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Penney for hoopster's thoughts as the world sits up and takes notice
Sunday Star - Times; Wellington, New Zealand; Sep 1, 2002; HINTON, Marc;

THIS is Kirk's Penney's penny's worth, and it should be the motto of the Tall Blacks at these world championships. Listen to these words from the Kiwi sharpshooter: "If we can do the ordinary well, the extraordinary can be accomplished."

They are sage words from a young man, Kirk Penney, the Tall Blacks' shooting guard, still in his senior year at college just up the road at Madison, Wisconsin. At 21 he may still have many fine years in front of him, but he has already packed a lot of basketball into his life.

And he knows exactly the role the Tall Blacks have to play in this Midwest city if they're to go on and build from their sensational start of two wins from their first two matches in these championships.

Speaking to him after a 19-point effort in the Tall Blacks' stunning opening upset over the Russians on Friday, Penney dropped the perfect conclusion to a day in which the gutsy Kiwis, who overcame a 19-point third-quarter deficit, once more made the basketball world sit up and take notice. This time it happened, too, on the grandest of stages.

Asked if this was just another chapter in a storybook last couple of years, Penney spent a few emotional words.

"It's built up ever since last year when we beat Australia in qualifying and the road to Indy began. Now we're here we've got to cherish the moment and play the game the way we know we can, which is to the best of our ability. Because if we can do the ordinary well, the extraordinary can be accomplished. It's a matter of going out there and just playing the way New Zealand basketball plays."

Penney's 19 against Russia - he shot a less than stellar seven- of-23, but stepped up crucially when his side was struggling through the early going - continued a nice run of performances from the Kiwi at Conseco Fieldhouse, the home of the Indiana Pacers.

The last time he played at the venue he also went for 19, in a loss to Iowa State at the Big Ten tournament, and Penney confessed to a liking for "the house that Reggie built".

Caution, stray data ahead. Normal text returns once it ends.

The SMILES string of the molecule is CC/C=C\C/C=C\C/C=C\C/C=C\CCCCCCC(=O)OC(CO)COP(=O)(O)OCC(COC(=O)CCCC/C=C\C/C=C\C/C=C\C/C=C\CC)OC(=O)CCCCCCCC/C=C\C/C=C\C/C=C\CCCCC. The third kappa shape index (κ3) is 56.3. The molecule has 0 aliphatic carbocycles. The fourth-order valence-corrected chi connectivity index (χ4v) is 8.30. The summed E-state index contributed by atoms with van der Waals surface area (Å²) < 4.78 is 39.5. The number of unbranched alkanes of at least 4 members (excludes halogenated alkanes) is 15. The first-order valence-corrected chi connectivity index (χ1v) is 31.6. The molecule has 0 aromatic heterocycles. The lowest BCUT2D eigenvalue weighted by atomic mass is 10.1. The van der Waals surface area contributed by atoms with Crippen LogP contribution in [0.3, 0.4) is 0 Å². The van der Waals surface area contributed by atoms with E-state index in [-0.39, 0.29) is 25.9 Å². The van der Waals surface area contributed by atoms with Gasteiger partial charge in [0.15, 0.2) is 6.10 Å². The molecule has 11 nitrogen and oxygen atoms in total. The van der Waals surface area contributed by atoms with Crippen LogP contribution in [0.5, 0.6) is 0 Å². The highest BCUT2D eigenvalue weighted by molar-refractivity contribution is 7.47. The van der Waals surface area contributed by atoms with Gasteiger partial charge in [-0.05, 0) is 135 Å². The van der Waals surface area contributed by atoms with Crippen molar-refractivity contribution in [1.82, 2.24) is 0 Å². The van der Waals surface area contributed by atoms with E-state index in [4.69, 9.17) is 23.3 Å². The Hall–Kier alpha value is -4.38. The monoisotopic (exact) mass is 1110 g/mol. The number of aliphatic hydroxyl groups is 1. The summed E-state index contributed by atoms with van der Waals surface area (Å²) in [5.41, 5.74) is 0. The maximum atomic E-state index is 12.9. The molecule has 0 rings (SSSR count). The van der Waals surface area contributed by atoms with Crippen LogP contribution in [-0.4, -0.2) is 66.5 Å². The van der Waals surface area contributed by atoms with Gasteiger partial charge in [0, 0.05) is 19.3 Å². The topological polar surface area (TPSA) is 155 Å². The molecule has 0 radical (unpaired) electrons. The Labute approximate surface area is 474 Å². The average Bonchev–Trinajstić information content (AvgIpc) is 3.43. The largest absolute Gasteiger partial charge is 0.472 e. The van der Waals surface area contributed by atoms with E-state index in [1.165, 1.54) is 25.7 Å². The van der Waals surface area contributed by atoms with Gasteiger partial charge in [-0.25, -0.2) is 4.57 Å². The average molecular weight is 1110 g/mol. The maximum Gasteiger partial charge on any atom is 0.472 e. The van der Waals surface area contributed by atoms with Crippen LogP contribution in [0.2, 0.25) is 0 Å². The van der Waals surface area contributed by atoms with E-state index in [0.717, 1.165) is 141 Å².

He was, of course, referring to long-time Pacers star Reggie Miller, playing here for the United States (though yet to see court time because of ankle problems). But there were also parallels to another Indiana icon being talked about last week in reference to the Tall Blacks.

More than one person made reference to the Kiwis doing a Hoosiers at this tournament, in reference to the Milan High team portrayed as Hickory High and coached by Gene Hackman in the famous movie about the classic underdog coming through.

Penney, who plays nearby and knows all about the passion the good people of Indiana have for their hoops, said he was enjoying the familiar feel of the territory.

"Wisconsin is only five hours from here by car and it's awesome to be playing an event like this here in the Midwest. I've played on Indiana soil quite a lot."

Put to him that people were starting to talk about the Tall Blacks doing a Hoosiers on this event (his coach also had heard the talk and frankly didn't like it), Penney, who followed up his Russian effort with a joint team-high 20 against Venezuela yesterday, took a more positive spin.

"What an honour to be compared with that," said the young man who has been turning scouts' heads with his complete inside-outside game. "It's a great movie. You never know, it's two games down, but it's a matter of getting the guys together and understanding it's just one game. That's all we're thinking about right now."

And Penney did not believe the victory over Russia, runner-up at this event the last two times, should have been much of a surprise anyway.

"It's a huge win for us, but it's where we want to be and where we feel we should be. We don't want to be overwhelmed and we need to just take it in our stride."

Look no further than this impressive young man for all the indication you need that this is a heady team of hoopsters. At 19 down against the Russians, he is adamant he still believed.

"I thought: `We're not playing our game and why aren't we?' The guys gathered around each other and we brought it home for a really good win in the end.

"It's a testament to how close these guys are on and off the court. They will not give in. There's a lot of self-belief and you have to have that."

Like he said, do the ordinary well and hang on for the extraordinary.